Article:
Bradykinin receptor antagonism could reduce the inflammatory response to CPB. During CPB, exposure of blood to bioincompatible surfaces of the extracorporeal circuit, as well as tissue ischemia and reperfusion associated with the procedure, induce the activation of several major humoral pathways of inflammation. Bradykinin produces many of the characteristics of the inflammatory state, such as changes in local blood pressure, edema, and pain, resulting in vasodilation and increased microvessel permeability. Bradykinin activates NF-kB and upregulates interleukin(IL)-1b and TNFa-stimulated IL-8 production through the B2 receptor. In addition, bradykinin stimulates the release of IL-6 from a variety of cells. The growing knowledge of the biological role of kinins, in particular in inflammation, has fueled the development of potent and selective kinin receptor antagonist as potential therapeutics. For example, the bradykinin antagonist, deltibant (CP-0127) showed a significant improvement in the 28-day risk-adjusted survival of patients with gram-negative sepsis. In an animal model of intestinal ischemia-reperfusion injury, B2 receptor antagonism inhibited reperfusion induced increases in vascular permeability, neutrophil recruitment and expression of B1 receptor mRNA. The role of B2 receptor antagonist in myocardial ischemia-reperfusion injury is more controversial. Kumari et al demonstrated a protective effect of HOE 140 during in vivo ischemia-reperfusion injury, whereas in isolated rabbit heart studies, CP-0127 impaired recovery from acute coronary ischemia. This contradictory results may be the result of different antagonist used, differences in species sensitivity or different experimental protocols. The role of B1 receptor antagonist in inflammation is unclear. In contrast to the constitutively expressed bradykinin B2 receptor, bradykinin B1 receptor expression is upregulated following an inflammatory insult or ischemia-reperfusion injury. It appears that each kinin receptor subtype mediates different aspects of the inflammatory response. However, B1 receptor antagonism administered prior to CPB may be detrimental. For example, Siebeck et al demonstrated that B2 receptor blockade attenuates endotoxin-induced mortality in pigs, whereas additional B1 receptor blockade seemed to reverse these beneficial effects. Taken together, B2 receptor antagonism may decrease the acute inflammatory response whereas additional B1 receptor blockade may be harmful. These studies, and also the fact that aprotinin exerts part of its beneficial effects through a reduction in bradykinin concentrations, suggest the hypothesis that pharmacological strategies to block the bradykinin B2 receptor may be superior to reducing bradykinin concentrations in modulating the inflammatory response to CPB.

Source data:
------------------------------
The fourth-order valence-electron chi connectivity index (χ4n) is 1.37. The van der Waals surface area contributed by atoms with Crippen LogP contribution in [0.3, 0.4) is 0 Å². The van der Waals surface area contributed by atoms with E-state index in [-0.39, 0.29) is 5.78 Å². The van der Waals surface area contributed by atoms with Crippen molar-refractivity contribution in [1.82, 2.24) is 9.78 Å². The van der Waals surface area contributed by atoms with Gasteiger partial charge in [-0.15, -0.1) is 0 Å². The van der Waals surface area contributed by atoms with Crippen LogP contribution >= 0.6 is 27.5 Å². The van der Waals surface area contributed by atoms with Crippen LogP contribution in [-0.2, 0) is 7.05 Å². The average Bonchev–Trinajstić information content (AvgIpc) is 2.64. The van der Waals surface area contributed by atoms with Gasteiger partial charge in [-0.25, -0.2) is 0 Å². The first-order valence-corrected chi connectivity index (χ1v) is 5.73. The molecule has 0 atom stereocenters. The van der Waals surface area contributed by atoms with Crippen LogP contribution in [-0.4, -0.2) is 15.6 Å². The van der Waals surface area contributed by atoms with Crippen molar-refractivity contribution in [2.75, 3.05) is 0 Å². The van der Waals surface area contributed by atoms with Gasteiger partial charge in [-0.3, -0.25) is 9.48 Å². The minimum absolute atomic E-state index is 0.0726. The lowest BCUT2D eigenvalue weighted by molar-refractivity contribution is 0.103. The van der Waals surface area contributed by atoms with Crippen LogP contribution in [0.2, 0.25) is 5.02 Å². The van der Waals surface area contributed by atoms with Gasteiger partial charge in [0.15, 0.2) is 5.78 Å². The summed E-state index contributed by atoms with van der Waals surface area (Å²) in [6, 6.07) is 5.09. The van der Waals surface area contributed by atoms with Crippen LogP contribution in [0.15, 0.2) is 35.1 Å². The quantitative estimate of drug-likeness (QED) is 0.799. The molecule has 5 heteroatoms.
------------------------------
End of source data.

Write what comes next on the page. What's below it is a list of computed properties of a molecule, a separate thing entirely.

The RAS, KKS and inflammation. Activation of the RAS exerts proinflammatory effects. For example, Ang II activates the transcription factor nuclear factor (NF)-kB, which in turn regulates genes involved in cellular recruitment and the inflammatory cytokine cascade. Ang II induces the synthesis and secretion of the inflammatory interleukin (IL)-6. As mentioned above, bradykinin produces many of the characteristics of the inflammatory state and upregulates IL-1b and TNFa-stimulated IL-8 and stimulates the release of IL-6. Thus, both Ang II and bradykinin stimulates the release of IL-6. ACE inhibitor treatment is associated with a reduction in IL-6 response to CPB. In a randomized non-blinded study, Trevelyan and colleagues20 demonstrated that ACE inhibition produced a highly significant decrease of 51% in the release of IL-6 in patients identified as high producers of IL-6 by the -174 G/C polymorphism, whereas losartan had a similar but less marked effect. Potential mechanisms for this variation in IL-6 response between ACE inhibitors and angiotensin receptor blocker may be due to their differential effect on Ang II formation and bradykinin degradation. Furthermore, bradykinin-induced increases in IL-6 protein and total mRNA are inhibited by the selective B2 receptor antagonist HOE-140 but not by a selective B1 receptor antagonist. In Specific Aim 1 we will test the hypothesis that angiotensin-converting enzyme inhibitors and angiotensin II type 1 (AT1) receptor antagonist modulate the fibrinolytic and inflammatory response to CPB differently.